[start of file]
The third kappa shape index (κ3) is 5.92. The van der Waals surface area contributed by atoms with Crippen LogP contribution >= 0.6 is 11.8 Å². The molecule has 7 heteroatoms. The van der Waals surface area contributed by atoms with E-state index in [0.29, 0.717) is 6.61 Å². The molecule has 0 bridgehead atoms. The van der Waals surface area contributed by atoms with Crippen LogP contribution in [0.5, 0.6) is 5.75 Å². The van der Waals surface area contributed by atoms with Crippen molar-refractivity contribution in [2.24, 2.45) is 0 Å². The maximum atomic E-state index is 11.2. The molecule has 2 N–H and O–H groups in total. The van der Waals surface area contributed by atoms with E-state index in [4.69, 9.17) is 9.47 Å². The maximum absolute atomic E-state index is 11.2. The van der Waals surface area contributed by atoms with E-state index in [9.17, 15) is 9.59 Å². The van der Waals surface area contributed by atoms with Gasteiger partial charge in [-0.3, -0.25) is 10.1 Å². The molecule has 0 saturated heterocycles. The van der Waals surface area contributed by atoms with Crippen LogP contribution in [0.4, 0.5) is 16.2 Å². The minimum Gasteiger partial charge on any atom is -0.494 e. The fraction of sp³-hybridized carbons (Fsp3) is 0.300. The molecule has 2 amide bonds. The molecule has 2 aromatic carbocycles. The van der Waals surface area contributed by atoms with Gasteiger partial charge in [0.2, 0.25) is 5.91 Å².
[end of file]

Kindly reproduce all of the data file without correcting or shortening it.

The third kappa shape index (κ3) is 5.92. The van der Waals surface area contributed by atoms with Crippen LogP contribution >= 0.6 is 11.8 Å². The molecule has 7 heteroatoms. The van der Waals surface area contributed by atoms with E-state index in [0.29, 0.717) is 6.61 Å². The molecule has 0 bridgehead atoms. The van der Waals surface area contributed by atoms with Crippen LogP contribution in [0.5, 0.6) is 5.75 Å². The van der Waals surface area contributed by atoms with Crippen molar-refractivity contribution in [2.24, 2.45) is 0 Å². The maximum atomic E-state index is 11.2. The molecule has 2 N–H and O–H groups in total. The van der Waals surface area contributed by atoms with E-state index in [4.69, 9.17) is 9.47 Å². The maximum absolute atomic E-state index is 11.2. The van der Waals surface area contributed by atoms with E-state index in [9.17, 15) is 9.59 Å². The van der Waals surface area contributed by atoms with Gasteiger partial charge in [-0.3, -0.25) is 10.1 Å². The molecule has 0 saturated heterocycles. The van der Waals surface area contributed by atoms with Crippen LogP contribution in [0.4, 0.5) is 16.2 Å². The minimum Gasteiger partial charge on any atom is -0.494 e. The fraction of sp³-hybridized carbons (Fsp3) is 0.300. The molecule has 2 amide bonds. The molecule has 2 aromatic carbocycles. The van der Waals surface area contributed by atoms with Gasteiger partial charge in [0.2, 0.25) is 5.91 Å².